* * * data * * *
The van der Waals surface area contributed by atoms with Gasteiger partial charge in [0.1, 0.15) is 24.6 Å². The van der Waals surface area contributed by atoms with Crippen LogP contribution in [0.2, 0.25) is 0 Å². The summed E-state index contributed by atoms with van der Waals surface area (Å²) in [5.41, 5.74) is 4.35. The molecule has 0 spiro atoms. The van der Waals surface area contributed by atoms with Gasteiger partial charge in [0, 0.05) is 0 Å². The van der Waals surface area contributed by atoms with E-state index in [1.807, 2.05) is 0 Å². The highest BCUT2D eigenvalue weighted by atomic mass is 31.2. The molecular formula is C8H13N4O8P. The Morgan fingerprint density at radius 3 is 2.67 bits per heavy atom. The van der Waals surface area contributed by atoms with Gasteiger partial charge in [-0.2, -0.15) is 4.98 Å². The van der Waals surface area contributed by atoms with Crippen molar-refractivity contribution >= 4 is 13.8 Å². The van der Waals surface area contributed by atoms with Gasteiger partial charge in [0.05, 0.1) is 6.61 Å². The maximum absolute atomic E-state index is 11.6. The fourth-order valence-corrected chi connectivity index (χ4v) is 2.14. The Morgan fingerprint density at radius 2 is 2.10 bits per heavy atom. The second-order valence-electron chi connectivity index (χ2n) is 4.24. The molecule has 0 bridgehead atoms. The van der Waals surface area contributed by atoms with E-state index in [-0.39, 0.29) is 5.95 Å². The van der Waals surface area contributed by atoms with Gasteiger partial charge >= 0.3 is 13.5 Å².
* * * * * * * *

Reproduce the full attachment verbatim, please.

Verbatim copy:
The van der Waals surface area contributed by atoms with Gasteiger partial charge in [0.1, 0.15) is 24.6 Å². The van der Waals surface area contributed by atoms with Crippen LogP contribution in [0.2, 0.25) is 0 Å². The summed E-state index contributed by atoms with van der Waals surface area (Å²) in [5.41, 5.74) is 4.35. The molecule has 0 spiro atoms. The van der Waals surface area contributed by atoms with Gasteiger partial charge in [0, 0.05) is 0 Å². The van der Waals surface area contributed by atoms with E-state index in [1.807, 2.05) is 0 Å². The highest BCUT2D eigenvalue weighted by atomic mass is 31.2. The molecular formula is C8H13N4O8P. The Morgan fingerprint density at radius 3 is 2.67 bits per heavy atom. The van der Waals surface area contributed by atoms with Gasteiger partial charge in [-0.2, -0.15) is 4.98 Å². The van der Waals surface area contributed by atoms with Crippen molar-refractivity contribution >= 4 is 13.8 Å². The van der Waals surface area contributed by atoms with Gasteiger partial charge in [0.05, 0.1) is 6.61 Å². The maximum absolute atomic E-state index is 11.6. The fourth-order valence-corrected chi connectivity index (χ4v) is 2.14. The Morgan fingerprint density at radius 2 is 2.10 bits per heavy atom. The second-order valence-electron chi connectivity index (χ2n) is 4.24. The molecule has 0 bridgehead atoms. The van der Waals surface area contributed by atoms with E-state index in [-0.39, 0.29) is 5.95 Å². The van der Waals surface area contributed by atoms with Gasteiger partial charge >= 0.3 is 13.5 Å².